How are we, explicitly or tacitly, characterising ‘good’ education, both in the disciplines and across the institution? What are the relationships between our research and student education?
By working in partnership with students to build on the synergies between our research, our professional fields and our education, both within and across departments, could we develop an even more distinctive and effective learning and research community? In this session we will draw on both philosophical underpinnings (Gadamer 2004) and scientific perspectives (Wieman and Gilbert 2015) to take a fresh look at the relationship between education, research and scholarship: what is at the heart of the academic mission? Is the purpose of higher education to provide individuals with what they need to succeed in a competitive world, or is it advancing ‘the global common good’ (UNESCO 2015)? By integrating research and student education more readily, can we achieve both?
Considering issues of academic freedom for both academics and students (Macfarlane 2012), we will then look at new possibilities for enhancing programmes of study, using UCL’s Connected Curriculum initiative as a case study. Connected Curriculum (UCL 2015, Fung forthcoming) takes a distinctive approach to research-based education. Exploring its benefits and some examples of its application at UCL and beyond, we will also consider barriers to educational change, including the need to reward and promote staff who commit time and expertise to education and education leadership (Fung and Gordon 2016).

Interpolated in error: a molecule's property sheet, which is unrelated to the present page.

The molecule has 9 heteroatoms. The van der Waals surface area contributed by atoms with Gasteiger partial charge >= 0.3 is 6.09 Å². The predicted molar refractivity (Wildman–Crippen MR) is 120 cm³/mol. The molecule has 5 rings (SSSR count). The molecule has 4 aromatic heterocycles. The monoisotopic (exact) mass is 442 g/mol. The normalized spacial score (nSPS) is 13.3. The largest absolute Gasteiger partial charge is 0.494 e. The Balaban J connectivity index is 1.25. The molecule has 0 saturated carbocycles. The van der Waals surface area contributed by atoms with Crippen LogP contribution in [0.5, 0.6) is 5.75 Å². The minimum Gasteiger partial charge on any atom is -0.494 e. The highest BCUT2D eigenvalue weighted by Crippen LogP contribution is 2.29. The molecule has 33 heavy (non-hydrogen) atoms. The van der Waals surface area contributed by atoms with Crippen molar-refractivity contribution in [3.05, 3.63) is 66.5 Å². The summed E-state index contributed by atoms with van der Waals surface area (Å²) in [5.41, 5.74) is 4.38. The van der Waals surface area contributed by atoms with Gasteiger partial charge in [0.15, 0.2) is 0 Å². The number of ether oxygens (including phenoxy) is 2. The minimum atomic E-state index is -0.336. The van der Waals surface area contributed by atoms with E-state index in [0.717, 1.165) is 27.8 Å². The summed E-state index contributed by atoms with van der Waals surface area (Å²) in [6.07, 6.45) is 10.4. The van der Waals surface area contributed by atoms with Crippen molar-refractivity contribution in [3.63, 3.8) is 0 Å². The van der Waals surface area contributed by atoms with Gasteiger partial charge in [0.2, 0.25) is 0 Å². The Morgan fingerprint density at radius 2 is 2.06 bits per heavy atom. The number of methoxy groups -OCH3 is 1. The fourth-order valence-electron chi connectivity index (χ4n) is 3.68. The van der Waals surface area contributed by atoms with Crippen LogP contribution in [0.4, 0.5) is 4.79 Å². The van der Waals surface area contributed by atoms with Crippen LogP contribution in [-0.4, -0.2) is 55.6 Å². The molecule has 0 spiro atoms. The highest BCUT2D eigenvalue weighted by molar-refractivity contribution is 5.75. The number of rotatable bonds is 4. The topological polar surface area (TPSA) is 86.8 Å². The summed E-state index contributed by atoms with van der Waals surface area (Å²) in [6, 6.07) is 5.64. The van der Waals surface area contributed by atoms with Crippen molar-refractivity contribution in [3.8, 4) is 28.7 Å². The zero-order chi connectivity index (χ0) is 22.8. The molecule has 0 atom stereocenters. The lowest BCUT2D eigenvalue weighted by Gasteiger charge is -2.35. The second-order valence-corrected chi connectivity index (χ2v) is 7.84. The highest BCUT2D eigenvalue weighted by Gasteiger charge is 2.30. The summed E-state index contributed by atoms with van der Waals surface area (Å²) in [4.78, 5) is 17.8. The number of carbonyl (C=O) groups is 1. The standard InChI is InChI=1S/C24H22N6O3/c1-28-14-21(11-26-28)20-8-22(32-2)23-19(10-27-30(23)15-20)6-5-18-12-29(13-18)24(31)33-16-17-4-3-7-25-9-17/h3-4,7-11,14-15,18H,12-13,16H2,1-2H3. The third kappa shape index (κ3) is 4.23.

'Engaging students as partners in their education, and as co-producers of knowledge, improving the experiences of both students and staff' ~ Fung (2015)
The UCL Connected Curriculum Framework is an institution wide initiative designed to be applied flexibly by departments and faculties. The framework encourages the holistic engagement of students as partners in their education, and as co-producers of knowledge, through participating in research and enquiry at all levels of their programme of study . It is designed to inspire programme teams to enhance the connections across years of study, between staff and students, and even between disciplines.
We will finish with time for questions and comments: how relevant are these issues and approaches for staff and students at Swansea University.
- Fung, Dilly (Forthcoming) A Connected Curriculum for Higher Education. London: UCL Press.
- Fung, Dilly and Claire Gordon (2016) Rewarding Educators and Education Leaders in Research-Intensive Institutions. York UK: HE Academy: https://www.heacademy.ac.uk/sites/default/files/rewarding_educators_and_education_leaders.pdf
- Gadamer, Hans-Georg (2004) Truth and Method. 2nd revised edition. Translated by J. W. Marshall. London: Continuum.
- Macfarlane, Bruce (2012) Reframing student academic freedom: a capability perspective. Higher Education. (63) 719-732.
- UNESCO (2015) Rethinking Education: Towards a Global Common Good? Paris:United Nations Educational, Scientific and Cultural Organization.
- Wieman, Carl and Gilbert, Sarah (2015) Taking a Scientific Approach to Science Education, Part I–Research and Part II—Changing Teaching. Microbe, Vol. 10(4), pp. 152-156 (2015) & Vol. 10(5), pp. 203-207 (2015)